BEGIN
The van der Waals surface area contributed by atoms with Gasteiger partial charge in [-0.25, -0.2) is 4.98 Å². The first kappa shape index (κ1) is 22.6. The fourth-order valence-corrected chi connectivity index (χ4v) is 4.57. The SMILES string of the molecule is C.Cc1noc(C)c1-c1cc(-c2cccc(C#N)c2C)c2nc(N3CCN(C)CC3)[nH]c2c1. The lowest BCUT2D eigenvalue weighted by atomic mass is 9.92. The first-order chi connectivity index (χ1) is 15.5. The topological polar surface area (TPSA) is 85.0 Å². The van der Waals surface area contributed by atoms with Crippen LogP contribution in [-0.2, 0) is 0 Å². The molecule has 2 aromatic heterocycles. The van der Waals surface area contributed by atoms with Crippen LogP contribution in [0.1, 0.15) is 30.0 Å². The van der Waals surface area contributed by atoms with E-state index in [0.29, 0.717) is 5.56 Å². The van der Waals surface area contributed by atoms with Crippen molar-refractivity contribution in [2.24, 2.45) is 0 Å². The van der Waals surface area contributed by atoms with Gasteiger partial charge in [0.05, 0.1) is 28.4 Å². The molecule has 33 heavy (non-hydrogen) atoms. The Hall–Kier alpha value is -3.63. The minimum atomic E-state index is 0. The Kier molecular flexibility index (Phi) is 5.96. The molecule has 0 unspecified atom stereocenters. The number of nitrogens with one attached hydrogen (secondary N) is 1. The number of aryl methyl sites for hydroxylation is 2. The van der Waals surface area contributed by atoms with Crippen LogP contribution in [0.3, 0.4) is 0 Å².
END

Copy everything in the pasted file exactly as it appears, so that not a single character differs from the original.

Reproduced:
The van der Waals surface area contributed by atoms with Gasteiger partial charge in [-0.25, -0.2) is 4.98 Å². The first kappa shape index (κ1) is 22.6. The fourth-order valence-corrected chi connectivity index (χ4v) is 4.57. The SMILES string of the molecule is C.Cc1noc(C)c1-c1cc(-c2cccc(C#N)c2C)c2nc(N3CCN(C)CC3)[nH]c2c1. The lowest BCUT2D eigenvalue weighted by atomic mass is 9.92. The first-order chi connectivity index (χ1) is 15.5. The topological polar surface area (TPSA) is 85.0 Å². The van der Waals surface area contributed by atoms with Crippen LogP contribution in [-0.2, 0) is 0 Å². The molecule has 2 aromatic heterocycles. The van der Waals surface area contributed by atoms with Crippen LogP contribution in [0.1, 0.15) is 30.0 Å². The van der Waals surface area contributed by atoms with E-state index in [0.29, 0.717) is 5.56 Å². The van der Waals surface area contributed by atoms with Crippen molar-refractivity contribution in [2.24, 2.45) is 0 Å². The van der Waals surface area contributed by atoms with Gasteiger partial charge in [0.05, 0.1) is 28.4 Å². The molecule has 33 heavy (non-hydrogen) atoms. The Hall–Kier alpha value is -3.63. The minimum atomic E-state index is 0. The Kier molecular flexibility index (Phi) is 5.96. The molecule has 0 unspecified atom stereocenters. The number of nitrogens with one attached hydrogen (secondary N) is 1. The number of aryl methyl sites for hydroxylation is 2. The van der Waals surface area contributed by atoms with Crippen LogP contribution in [0.3, 0.4) is 0 Å².